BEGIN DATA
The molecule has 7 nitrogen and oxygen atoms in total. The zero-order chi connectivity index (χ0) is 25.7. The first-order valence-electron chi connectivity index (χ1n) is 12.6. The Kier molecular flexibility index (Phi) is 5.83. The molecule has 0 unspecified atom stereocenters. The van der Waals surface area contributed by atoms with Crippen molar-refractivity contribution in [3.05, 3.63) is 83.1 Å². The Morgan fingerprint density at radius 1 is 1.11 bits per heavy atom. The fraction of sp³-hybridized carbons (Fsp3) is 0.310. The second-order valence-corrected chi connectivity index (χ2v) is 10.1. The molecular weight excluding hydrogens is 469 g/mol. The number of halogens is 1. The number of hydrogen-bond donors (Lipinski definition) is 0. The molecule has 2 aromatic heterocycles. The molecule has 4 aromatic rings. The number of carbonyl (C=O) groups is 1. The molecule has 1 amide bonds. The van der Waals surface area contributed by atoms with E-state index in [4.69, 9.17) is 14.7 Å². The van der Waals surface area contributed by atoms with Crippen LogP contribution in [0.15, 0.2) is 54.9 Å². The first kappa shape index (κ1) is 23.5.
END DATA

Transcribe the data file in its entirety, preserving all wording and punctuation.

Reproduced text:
The molecule has 7 nitrogen and oxygen atoms in total. The zero-order chi connectivity index (χ0) is 25.7. The first-order valence-electron chi connectivity index (χ1n) is 12.6. The Kier molecular flexibility index (Phi) is 5.83. The molecule has 0 unspecified atom stereocenters. The van der Waals surface area contributed by atoms with Crippen molar-refractivity contribution in [3.05, 3.63) is 83.1 Å². The Morgan fingerprint density at radius 1 is 1.11 bits per heavy atom. The fraction of sp³-hybridized carbons (Fsp3) is 0.310. The second-order valence-corrected chi connectivity index (χ2v) is 10.1. The molecular weight excluding hydrogens is 469 g/mol. The number of halogens is 1. The number of hydrogen-bond donors (Lipinski definition) is 0. The molecule has 2 aromatic heterocycles. The molecule has 4 aromatic rings. The number of carbonyl (C=O) groups is 1. The molecule has 1 amide bonds. The van der Waals surface area contributed by atoms with E-state index in [4.69, 9.17) is 14.7 Å². The van der Waals surface area contributed by atoms with Crippen LogP contribution in [0.15, 0.2) is 54.9 Å². The first kappa shape index (κ1) is 23.5.